Contrast that with the painfully slow unfolding of the scandal tainting former congressman Anthony Weiner, who has stubbornly remained in the race for New York mayor amid the drip-drip of news about his naughty online exchanges with women who are decidedly not his wife. Hard to believe, but Weinergate is now two years old.
Weiner held a news conference Tuesday, in which he appeared shoulder to shoulder with his wife, Huma Abedin, the longtime Hillary Clinton aide de camp. There’s a Craig parallel here: He, too, appeared at a news conference flanked by his wife (the stand-by-your-man presser is a classic).
Both women appeared to wish the whole thing would go away. Suzanne Craig wore giant sunglasses and said nothing; Abedin said her husband’s mistakes were “between us and our marriage.”
One way to protect one’s privacy: Don’t run for public office.
Of course, Craig’s trespasses were of a different cast than Weiner’s. First, he was actually arrested. And second, the implication was that he was gay — perhaps an insurmountable challenge for a married devout Christian. Another disgraced politician who had the good sense to make a lightning-quick exit was Mark Foley (R-Fla.), the congressman who was busted for sending sexually explicit texts to an underage page.
While we’re giving kudos to the Slink Away Caucus, let’s throw in an ode to John Ensign (R-Nev.), who decided not to seek another Senate term after news of his own messy extramarital affair. He’s returned to veterinary practice back home.
Craig certainly had the option, however difficult, of standing his ground (with his signature wide stance, of course) and fighting the scandal. The standard remedy is an apology tour, a stint in the public woodshed, maybe some counseling.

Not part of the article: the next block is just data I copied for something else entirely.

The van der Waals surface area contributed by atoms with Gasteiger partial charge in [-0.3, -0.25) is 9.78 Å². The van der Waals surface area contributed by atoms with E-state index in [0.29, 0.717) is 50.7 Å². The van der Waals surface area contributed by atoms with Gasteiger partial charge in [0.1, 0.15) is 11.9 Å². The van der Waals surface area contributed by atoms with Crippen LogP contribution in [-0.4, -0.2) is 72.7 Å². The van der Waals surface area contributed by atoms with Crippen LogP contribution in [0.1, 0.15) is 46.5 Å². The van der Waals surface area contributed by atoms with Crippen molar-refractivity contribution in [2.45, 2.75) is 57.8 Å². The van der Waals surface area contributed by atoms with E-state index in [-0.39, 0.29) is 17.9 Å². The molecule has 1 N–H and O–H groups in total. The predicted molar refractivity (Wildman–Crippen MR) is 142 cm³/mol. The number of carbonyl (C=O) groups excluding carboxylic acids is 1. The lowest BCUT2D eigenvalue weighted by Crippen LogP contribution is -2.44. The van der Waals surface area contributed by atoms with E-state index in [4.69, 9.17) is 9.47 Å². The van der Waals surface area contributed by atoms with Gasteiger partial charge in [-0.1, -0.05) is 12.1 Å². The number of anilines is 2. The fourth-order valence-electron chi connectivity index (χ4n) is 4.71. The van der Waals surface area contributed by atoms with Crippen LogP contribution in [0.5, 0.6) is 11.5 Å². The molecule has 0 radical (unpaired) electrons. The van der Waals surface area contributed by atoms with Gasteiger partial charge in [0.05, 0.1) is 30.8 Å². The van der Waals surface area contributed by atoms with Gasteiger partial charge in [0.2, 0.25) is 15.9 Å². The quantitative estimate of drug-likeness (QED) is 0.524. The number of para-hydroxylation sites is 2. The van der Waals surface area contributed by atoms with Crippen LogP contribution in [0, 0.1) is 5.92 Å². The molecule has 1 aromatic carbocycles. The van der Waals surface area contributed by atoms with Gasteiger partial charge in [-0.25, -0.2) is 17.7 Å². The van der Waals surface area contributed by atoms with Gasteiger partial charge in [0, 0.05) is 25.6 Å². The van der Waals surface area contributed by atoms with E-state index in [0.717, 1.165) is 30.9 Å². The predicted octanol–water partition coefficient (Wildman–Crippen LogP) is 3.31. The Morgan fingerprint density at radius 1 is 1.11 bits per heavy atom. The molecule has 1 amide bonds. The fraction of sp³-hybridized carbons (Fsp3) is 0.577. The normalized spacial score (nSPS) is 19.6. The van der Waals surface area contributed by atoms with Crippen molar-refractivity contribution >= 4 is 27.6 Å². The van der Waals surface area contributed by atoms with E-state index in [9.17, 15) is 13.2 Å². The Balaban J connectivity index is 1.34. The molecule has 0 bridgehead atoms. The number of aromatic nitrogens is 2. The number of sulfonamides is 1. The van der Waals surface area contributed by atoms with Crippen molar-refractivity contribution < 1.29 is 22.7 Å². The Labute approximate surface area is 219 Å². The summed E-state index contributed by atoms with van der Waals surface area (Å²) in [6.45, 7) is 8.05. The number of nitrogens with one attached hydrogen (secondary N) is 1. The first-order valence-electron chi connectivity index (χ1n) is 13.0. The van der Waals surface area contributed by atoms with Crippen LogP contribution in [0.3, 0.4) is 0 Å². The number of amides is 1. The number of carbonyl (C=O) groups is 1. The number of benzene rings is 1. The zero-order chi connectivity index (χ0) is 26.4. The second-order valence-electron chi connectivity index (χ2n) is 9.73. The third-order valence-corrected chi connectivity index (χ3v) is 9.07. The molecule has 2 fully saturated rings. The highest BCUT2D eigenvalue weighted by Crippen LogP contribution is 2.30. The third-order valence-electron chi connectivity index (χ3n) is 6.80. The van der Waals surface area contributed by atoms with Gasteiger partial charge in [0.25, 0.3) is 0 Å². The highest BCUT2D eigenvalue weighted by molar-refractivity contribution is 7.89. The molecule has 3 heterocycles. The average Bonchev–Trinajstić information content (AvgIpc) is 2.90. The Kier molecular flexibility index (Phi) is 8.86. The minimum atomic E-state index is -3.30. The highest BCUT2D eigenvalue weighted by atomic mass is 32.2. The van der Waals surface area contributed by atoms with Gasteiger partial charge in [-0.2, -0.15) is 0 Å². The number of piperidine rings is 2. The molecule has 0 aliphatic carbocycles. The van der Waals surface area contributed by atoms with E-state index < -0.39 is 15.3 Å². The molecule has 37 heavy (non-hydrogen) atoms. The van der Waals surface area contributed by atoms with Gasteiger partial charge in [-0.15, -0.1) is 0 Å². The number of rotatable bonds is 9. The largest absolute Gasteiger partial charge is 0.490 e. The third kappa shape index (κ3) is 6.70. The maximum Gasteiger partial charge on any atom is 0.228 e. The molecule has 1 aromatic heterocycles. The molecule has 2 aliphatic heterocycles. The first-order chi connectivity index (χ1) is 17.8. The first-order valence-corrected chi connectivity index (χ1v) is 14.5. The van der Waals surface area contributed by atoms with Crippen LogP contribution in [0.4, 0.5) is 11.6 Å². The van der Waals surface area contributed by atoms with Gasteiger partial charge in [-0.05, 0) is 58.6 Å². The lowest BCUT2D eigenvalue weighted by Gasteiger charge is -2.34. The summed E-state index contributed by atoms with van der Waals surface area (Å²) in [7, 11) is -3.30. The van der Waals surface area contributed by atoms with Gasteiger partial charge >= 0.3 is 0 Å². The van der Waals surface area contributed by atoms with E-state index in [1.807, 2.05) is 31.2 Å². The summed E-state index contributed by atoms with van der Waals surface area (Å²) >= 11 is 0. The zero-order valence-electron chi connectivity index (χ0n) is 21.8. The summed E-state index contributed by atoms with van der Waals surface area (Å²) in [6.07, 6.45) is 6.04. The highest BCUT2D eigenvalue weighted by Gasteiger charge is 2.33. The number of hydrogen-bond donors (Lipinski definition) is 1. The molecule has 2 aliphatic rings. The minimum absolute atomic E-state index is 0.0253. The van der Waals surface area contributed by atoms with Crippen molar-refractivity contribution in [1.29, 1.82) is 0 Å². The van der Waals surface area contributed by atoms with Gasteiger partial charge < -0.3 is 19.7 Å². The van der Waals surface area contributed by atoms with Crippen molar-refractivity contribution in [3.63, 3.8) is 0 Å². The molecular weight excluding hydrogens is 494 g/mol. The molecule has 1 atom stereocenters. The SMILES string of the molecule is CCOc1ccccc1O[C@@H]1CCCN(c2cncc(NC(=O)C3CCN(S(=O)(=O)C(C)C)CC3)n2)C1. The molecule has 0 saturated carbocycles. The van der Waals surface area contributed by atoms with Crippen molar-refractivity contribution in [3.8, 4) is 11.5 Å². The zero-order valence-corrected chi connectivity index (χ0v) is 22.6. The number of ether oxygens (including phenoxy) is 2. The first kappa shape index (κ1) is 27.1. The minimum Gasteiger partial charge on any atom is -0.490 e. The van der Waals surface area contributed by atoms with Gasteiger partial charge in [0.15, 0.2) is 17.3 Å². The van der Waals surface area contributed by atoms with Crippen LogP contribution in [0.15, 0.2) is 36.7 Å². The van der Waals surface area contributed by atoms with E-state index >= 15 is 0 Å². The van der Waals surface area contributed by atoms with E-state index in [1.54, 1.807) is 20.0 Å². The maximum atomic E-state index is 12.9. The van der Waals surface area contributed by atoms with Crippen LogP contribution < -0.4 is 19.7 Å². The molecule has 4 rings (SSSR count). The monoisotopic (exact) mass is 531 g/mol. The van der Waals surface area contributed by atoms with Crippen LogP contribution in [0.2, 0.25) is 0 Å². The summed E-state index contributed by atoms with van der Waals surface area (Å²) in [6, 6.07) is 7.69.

Perhaps those guys who took the fast train out of town were simply old-school. Now, it’s become quite fashionable to seek a second act after embarrassing scandals — see Spitzer, Eliot and Sanford, Mark.
Still, all this praise for scandal-plagued pols who shun the spotlight runs counter to the Loop’s professional interests. We hope Weiner sticks around, if only for the pun-filled headlines.
President Obama might be the highest-profile world leader, able to draw crowds in the thousands when he travels abroad. But he’s not the best-connected among his elite set.
That honor goes to Carl Bildt, the Swedish foreign minister.
To put it another way, if the globe’s heads of state were a senior class, Bildt would win the “Most Congenial” contest. (Maybe Obama could be “Most Popular.”)
Obama’s staggering 33 million-plus followers make him far and away the most followed, but @CarlBildt mutually follows 44 of his peers while @BarackObama follows only two, according to Twiplomacy, a study of Twitter use among heads of state conducted by the PR firm Burson-Marsteller.
See, it pays to be nice, even to the nerdy kids.
And other U.S. Twitter accounts are similarly unfriendly — @WhiteHouse follows only three world leaders, and @StateDept doesn’t follow any of its counterpart foreign ministries.
It’s also worth noting, according to the study, that Pope Francis still trails Obama in total number of followers (with @Pontifex accounts in various languages, he’s No. 2 in the group, with more than 7 million followers to Obama’s 33 million-plus).
Is Price a Belieber?
Seems Bill Clinton isn’t the only political fan of pop megastar Justin Bieber.
The former president and the Biebs bonded after video emerged of the teenage star urinating into a cleaning bucket at a New York restaurant, then angrily spraying cleaning fluid on a photo of Clinton and shouting, “[Expletive] Bill Clinton!”
Then the Canadian Scourge — as he’s been called — phoned and apologized to Clinton and promptly told us about it on Twitter:
“@billclinton thanks for taking the time to talk Mr. President. Your words meant alot. #greatguy.”
Now, thanks to Rep. Tom Price (R-Ga.), you’ve got a chance to snag some tickets and “come watch Justin Bieber perform” at a “family-friendly concert!” at Verizon Center on Saturday, Aug. 3, our invitation says. (“Family-friendly” apparently would preclude the bucket antics.)
“We have a few tickets left” for the naturally sold-out concert, the invite cautions, which you can get for $1,500 for one or $2,500 for two, “or if you have more kids who want to join, let us know and we’ll accommodate the family!”
Proceeds go to “Voice for Freedom,” Price’s leadership political action committee. So Bieber’s reaching across party lines?
With Emily Heil
The blog: washingtonpost.com/
intheloop. Twitter: @InTheLoopWP.